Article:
• Hell, who says phishing can’t happen over HTTPS?

I can imagine some “I’m so cool because I can write node.js” web developer looking at this and calling it whataboutism, but that’s my point. We’ve spent countless manhours trying to get everyone to up security in this one specific way, handing out Let’s Encrypt certificates and getting browsers to spook people, with the eventual goal being to outright mandate it (fuck freedom of choice, right?), when the underlying premise of security was bullshit in the first place. This is like squabbling over the difference between emptying a fishtank using a hammer or a bullet. That box doesn’t hold water anymore either way.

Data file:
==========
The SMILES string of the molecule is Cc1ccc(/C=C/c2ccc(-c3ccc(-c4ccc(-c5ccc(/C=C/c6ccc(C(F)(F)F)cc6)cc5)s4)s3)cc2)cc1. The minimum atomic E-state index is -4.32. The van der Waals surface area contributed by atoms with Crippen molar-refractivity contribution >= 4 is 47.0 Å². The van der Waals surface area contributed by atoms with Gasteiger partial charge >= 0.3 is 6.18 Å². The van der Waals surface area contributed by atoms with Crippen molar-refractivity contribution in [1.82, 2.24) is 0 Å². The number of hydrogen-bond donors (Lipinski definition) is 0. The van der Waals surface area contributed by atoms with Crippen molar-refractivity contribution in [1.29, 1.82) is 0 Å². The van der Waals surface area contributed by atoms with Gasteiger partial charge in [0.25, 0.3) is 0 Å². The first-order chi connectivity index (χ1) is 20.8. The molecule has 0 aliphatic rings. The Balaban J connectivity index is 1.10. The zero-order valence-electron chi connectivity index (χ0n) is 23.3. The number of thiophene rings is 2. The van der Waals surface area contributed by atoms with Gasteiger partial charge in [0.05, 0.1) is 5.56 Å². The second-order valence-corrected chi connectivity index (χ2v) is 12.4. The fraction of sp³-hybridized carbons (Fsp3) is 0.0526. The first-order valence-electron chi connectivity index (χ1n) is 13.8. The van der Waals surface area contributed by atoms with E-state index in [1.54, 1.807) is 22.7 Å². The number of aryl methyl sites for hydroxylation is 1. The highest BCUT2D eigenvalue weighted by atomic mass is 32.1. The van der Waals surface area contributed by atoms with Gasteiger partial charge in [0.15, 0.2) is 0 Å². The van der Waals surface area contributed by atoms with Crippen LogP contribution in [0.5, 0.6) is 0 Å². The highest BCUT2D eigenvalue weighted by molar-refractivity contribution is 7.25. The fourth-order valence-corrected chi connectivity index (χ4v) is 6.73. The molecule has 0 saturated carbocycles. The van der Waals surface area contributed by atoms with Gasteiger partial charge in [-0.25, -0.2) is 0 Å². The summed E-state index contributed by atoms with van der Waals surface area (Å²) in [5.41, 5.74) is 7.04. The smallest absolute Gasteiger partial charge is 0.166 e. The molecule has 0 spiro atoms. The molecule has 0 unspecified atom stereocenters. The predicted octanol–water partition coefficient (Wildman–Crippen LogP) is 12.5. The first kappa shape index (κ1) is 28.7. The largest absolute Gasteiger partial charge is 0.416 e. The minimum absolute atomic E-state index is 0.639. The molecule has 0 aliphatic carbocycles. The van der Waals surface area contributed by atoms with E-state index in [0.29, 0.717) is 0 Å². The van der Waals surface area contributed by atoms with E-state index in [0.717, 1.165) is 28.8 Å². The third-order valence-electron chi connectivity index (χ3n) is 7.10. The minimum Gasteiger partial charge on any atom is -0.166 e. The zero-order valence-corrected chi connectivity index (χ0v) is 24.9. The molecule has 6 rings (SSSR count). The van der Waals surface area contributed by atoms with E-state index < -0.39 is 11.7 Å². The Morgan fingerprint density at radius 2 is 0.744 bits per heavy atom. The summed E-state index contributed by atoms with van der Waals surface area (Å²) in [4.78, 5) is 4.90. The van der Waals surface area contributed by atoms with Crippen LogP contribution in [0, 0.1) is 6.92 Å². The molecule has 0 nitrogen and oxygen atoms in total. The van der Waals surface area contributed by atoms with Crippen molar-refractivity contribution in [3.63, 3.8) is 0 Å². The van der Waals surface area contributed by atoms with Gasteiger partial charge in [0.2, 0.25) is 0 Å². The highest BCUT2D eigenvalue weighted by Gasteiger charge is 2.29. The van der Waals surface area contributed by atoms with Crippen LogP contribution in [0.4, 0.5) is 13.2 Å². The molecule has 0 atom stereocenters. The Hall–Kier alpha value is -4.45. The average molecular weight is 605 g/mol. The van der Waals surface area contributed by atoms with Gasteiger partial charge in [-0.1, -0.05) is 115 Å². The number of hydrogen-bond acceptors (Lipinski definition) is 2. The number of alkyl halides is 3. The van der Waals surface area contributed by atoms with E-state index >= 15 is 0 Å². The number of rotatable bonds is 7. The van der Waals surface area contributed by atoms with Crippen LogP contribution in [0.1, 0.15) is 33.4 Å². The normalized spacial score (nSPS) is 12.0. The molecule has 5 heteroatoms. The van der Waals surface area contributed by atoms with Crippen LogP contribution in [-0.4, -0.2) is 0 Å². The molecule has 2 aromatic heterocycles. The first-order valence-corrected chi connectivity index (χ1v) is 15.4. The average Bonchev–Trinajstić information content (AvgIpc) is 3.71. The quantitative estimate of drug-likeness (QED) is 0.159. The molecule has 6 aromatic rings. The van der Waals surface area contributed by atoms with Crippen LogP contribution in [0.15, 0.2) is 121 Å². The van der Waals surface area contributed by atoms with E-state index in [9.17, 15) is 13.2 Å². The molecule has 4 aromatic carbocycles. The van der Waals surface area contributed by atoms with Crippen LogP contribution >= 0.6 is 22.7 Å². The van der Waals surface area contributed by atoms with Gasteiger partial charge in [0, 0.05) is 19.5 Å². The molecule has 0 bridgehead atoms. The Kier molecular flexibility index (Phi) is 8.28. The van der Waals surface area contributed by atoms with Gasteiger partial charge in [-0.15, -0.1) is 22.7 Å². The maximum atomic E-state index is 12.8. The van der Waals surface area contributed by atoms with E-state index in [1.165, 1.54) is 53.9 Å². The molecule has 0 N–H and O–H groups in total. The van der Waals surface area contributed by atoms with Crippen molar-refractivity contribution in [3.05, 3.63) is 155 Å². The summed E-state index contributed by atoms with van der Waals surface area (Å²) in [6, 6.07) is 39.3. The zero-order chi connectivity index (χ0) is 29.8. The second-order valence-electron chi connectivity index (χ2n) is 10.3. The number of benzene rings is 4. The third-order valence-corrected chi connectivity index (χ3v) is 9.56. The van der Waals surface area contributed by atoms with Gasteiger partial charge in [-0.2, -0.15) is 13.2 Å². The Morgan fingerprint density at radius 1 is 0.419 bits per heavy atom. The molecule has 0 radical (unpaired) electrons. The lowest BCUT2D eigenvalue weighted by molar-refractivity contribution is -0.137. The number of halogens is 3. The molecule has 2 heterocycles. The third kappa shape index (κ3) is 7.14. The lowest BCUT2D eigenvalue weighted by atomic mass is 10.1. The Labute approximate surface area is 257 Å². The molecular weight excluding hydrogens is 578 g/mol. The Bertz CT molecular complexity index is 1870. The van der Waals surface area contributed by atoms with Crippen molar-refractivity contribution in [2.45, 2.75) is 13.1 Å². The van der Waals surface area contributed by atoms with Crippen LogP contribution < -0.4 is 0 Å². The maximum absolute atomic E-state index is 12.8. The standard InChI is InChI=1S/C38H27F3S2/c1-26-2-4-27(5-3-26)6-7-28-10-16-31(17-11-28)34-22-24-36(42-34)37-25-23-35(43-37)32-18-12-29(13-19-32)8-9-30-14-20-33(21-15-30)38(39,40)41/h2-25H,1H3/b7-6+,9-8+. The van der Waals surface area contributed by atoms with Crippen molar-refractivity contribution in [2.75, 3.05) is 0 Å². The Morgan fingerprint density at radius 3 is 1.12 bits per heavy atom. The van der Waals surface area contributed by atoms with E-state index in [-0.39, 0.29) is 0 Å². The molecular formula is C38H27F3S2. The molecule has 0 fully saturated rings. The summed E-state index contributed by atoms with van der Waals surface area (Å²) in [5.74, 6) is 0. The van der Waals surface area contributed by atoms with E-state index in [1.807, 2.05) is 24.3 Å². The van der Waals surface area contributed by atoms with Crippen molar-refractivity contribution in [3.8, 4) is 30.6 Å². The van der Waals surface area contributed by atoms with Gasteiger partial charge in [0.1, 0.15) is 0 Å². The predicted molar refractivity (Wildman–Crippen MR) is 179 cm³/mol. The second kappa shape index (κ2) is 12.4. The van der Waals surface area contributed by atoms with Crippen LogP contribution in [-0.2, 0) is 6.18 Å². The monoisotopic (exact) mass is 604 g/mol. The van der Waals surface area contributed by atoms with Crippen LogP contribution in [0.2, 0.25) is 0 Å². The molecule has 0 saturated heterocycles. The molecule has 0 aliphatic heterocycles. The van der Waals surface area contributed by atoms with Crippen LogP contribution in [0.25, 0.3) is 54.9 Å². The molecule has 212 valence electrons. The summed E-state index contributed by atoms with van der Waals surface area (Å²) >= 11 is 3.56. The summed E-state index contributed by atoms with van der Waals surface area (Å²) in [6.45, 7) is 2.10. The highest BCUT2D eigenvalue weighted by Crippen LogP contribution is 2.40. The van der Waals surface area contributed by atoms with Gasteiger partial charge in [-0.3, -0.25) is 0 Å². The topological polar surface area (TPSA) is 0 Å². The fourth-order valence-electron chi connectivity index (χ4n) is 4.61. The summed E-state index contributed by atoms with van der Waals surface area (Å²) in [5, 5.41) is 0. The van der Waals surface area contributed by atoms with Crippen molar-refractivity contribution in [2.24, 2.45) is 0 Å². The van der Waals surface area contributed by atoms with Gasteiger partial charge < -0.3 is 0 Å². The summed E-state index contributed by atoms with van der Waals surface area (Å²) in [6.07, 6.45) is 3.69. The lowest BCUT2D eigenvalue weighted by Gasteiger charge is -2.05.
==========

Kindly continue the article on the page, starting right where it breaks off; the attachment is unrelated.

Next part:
This only came about because we started abusing the web for things it was never meant to do anyway. The web started as a little research project meant to provide global access to documents, remember? Security wasn’t a concern because it was never meant to do secure things. It was meant to let people read papers online, essentially, and no surprises there, this is what it’s still best at.

The project is based on the philosophy that much academic information should be freely available to anyone. It aims to allow information sharing within internationally dispersed teams, and the dissemination of information by support groups. Originally aimed at the High Energy Physics community, it has spread to other areas and attracted much interest in user support, resource discovery and collaborative work areas.